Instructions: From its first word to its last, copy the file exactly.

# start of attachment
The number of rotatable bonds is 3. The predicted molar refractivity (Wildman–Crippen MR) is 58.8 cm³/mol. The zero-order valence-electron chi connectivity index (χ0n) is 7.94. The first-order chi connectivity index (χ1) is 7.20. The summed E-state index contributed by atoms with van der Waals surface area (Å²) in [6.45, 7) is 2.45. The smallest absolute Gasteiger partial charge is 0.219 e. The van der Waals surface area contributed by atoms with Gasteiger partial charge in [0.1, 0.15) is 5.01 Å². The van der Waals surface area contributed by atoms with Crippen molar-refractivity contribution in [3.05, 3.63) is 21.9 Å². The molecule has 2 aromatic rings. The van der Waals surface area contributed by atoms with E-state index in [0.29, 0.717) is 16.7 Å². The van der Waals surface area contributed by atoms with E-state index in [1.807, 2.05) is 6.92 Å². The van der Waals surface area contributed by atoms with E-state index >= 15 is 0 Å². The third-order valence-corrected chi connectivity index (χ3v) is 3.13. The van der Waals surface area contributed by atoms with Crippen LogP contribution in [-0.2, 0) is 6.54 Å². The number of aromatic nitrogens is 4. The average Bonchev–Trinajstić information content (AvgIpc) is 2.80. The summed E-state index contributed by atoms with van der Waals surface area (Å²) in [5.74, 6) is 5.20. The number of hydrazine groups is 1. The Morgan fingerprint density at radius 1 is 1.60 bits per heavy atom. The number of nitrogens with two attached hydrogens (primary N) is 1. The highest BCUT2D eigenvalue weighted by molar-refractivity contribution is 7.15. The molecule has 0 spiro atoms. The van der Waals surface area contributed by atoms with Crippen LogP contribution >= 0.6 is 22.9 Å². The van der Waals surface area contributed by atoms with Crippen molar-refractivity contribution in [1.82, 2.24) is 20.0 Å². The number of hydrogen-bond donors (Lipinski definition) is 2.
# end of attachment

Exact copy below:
The number of rotatable bonds is 3. The predicted molar refractivity (Wildman–Crippen MR) is 58.8 cm³/mol. The zero-order valence-electron chi connectivity index (χ0n) is 7.94. The first-order chi connectivity index (χ1) is 7.20. The summed E-state index contributed by atoms with van der Waals surface area (Å²) in [6.45, 7) is 2.45. The smallest absolute Gasteiger partial charge is 0.219 e. The van der Waals surface area contributed by atoms with Gasteiger partial charge in [0.1, 0.15) is 5.01 Å². The van der Waals surface area contributed by atoms with Crippen molar-refractivity contribution in [3.05, 3.63) is 21.9 Å². The molecule has 2 aromatic rings. The van der Waals surface area contributed by atoms with E-state index in [0.29, 0.717) is 16.7 Å². The van der Waals surface area contributed by atoms with E-state index in [1.807, 2.05) is 6.92 Å². The van der Waals surface area contributed by atoms with E-state index >= 15 is 0 Å². The third-order valence-corrected chi connectivity index (χ3v) is 3.13. The van der Waals surface area contributed by atoms with Crippen LogP contribution in [-0.2, 0) is 6.54 Å². The number of aromatic nitrogens is 4. The average Bonchev–Trinajstić information content (AvgIpc) is 2.80. The summed E-state index contributed by atoms with van der Waals surface area (Å²) in [5.74, 6) is 5.20. The number of hydrazine groups is 1. The Morgan fingerprint density at radius 1 is 1.60 bits per heavy atom. The number of nitrogens with two attached hydrogens (primary N) is 1. The highest BCUT2D eigenvalue weighted by molar-refractivity contribution is 7.15. The molecule has 0 spiro atoms. The van der Waals surface area contributed by atoms with Crippen LogP contribution >= 0.6 is 22.9 Å². The van der Waals surface area contributed by atoms with Crippen molar-refractivity contribution in [1.82, 2.24) is 20.0 Å². The number of hydrogen-bond donors (Lipinski definition) is 2.